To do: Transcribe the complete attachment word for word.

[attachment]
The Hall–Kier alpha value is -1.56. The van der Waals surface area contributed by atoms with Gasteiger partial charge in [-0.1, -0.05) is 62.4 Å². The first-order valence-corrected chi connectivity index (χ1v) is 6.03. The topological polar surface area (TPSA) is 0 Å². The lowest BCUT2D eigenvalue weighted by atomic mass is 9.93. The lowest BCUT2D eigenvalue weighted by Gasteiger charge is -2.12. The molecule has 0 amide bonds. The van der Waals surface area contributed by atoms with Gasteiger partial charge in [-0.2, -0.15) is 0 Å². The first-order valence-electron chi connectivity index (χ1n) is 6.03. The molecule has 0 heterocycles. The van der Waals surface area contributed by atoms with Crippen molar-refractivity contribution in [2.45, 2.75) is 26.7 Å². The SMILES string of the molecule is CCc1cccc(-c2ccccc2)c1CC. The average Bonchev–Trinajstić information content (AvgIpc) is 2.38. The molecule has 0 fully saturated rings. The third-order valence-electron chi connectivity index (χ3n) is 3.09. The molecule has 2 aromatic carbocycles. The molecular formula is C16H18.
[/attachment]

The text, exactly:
The Hall–Kier alpha value is -1.56. The van der Waals surface area contributed by atoms with Gasteiger partial charge in [-0.1, -0.05) is 62.4 Å². The first-order valence-corrected chi connectivity index (χ1v) is 6.03. The topological polar surface area (TPSA) is 0 Å². The lowest BCUT2D eigenvalue weighted by atomic mass is 9.93. The lowest BCUT2D eigenvalue weighted by Gasteiger charge is -2.12. The molecule has 0 amide bonds. The van der Waals surface area contributed by atoms with Gasteiger partial charge in [-0.2, -0.15) is 0 Å². The first-order valence-electron chi connectivity index (χ1n) is 6.03. The molecule has 0 heterocycles. The van der Waals surface area contributed by atoms with Crippen molar-refractivity contribution in [2.45, 2.75) is 26.7 Å². The SMILES string of the molecule is CCc1cccc(-c2ccccc2)c1CC. The average Bonchev–Trinajstić information content (AvgIpc) is 2.38. The molecule has 0 fully saturated rings. The third-order valence-electron chi connectivity index (χ3n) is 3.09. The molecule has 2 aromatic carbocycles. The molecular formula is C16H18.